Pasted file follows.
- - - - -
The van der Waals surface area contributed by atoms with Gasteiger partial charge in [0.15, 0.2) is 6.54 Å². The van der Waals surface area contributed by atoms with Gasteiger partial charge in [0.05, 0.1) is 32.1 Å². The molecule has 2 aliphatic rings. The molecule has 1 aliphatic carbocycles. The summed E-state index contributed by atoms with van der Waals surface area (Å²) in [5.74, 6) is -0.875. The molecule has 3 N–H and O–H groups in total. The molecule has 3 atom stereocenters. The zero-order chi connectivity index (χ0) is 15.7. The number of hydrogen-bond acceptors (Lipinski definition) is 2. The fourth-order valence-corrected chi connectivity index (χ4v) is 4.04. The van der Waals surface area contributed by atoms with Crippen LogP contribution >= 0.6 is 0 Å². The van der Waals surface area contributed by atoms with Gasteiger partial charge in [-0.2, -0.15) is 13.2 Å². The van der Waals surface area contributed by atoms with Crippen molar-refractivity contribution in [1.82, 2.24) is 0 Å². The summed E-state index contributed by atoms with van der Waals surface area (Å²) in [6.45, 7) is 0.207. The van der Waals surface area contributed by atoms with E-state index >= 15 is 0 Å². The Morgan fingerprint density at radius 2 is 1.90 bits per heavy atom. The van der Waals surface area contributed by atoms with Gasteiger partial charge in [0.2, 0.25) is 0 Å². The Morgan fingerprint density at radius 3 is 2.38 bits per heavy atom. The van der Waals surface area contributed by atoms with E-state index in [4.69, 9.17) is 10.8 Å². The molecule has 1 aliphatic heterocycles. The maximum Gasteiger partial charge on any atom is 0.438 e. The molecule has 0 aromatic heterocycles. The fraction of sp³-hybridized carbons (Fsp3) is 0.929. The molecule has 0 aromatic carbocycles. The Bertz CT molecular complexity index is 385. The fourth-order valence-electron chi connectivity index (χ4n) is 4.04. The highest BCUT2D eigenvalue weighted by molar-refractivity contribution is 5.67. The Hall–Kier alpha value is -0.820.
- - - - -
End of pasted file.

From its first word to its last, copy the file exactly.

The van der Waals surface area contributed by atoms with Gasteiger partial charge in [0.15, 0.2) is 6.54 Å². The van der Waals surface area contributed by atoms with Gasteiger partial charge in [0.05, 0.1) is 32.1 Å². The molecule has 2 aliphatic rings. The molecule has 1 aliphatic carbocycles. The summed E-state index contributed by atoms with van der Waals surface area (Å²) in [5.74, 6) is -0.875. The molecule has 3 N–H and O–H groups in total. The molecule has 3 atom stereocenters. The zero-order chi connectivity index (χ0) is 15.7. The number of hydrogen-bond acceptors (Lipinski definition) is 2. The fourth-order valence-corrected chi connectivity index (χ4v) is 4.04. The van der Waals surface area contributed by atoms with Crippen LogP contribution >= 0.6 is 0 Å². The van der Waals surface area contributed by atoms with Gasteiger partial charge in [-0.2, -0.15) is 13.2 Å². The van der Waals surface area contributed by atoms with Crippen molar-refractivity contribution in [1.82, 2.24) is 0 Å². The summed E-state index contributed by atoms with van der Waals surface area (Å²) in [6.45, 7) is 0.207. The van der Waals surface area contributed by atoms with E-state index >= 15 is 0 Å². The Morgan fingerprint density at radius 2 is 1.90 bits per heavy atom. The van der Waals surface area contributed by atoms with Gasteiger partial charge in [0.2, 0.25) is 0 Å². The Morgan fingerprint density at radius 3 is 2.38 bits per heavy atom. The van der Waals surface area contributed by atoms with E-state index in [4.69, 9.17) is 10.8 Å². The molecule has 1 aliphatic heterocycles. The maximum Gasteiger partial charge on any atom is 0.438 e. The molecule has 0 aromatic heterocycles. The fraction of sp³-hybridized carbons (Fsp3) is 0.929. The molecule has 0 aromatic carbocycles. The Bertz CT molecular complexity index is 385. The fourth-order valence-electron chi connectivity index (χ4n) is 4.04. The highest BCUT2D eigenvalue weighted by molar-refractivity contribution is 5.67. The Hall–Kier alpha value is -0.820.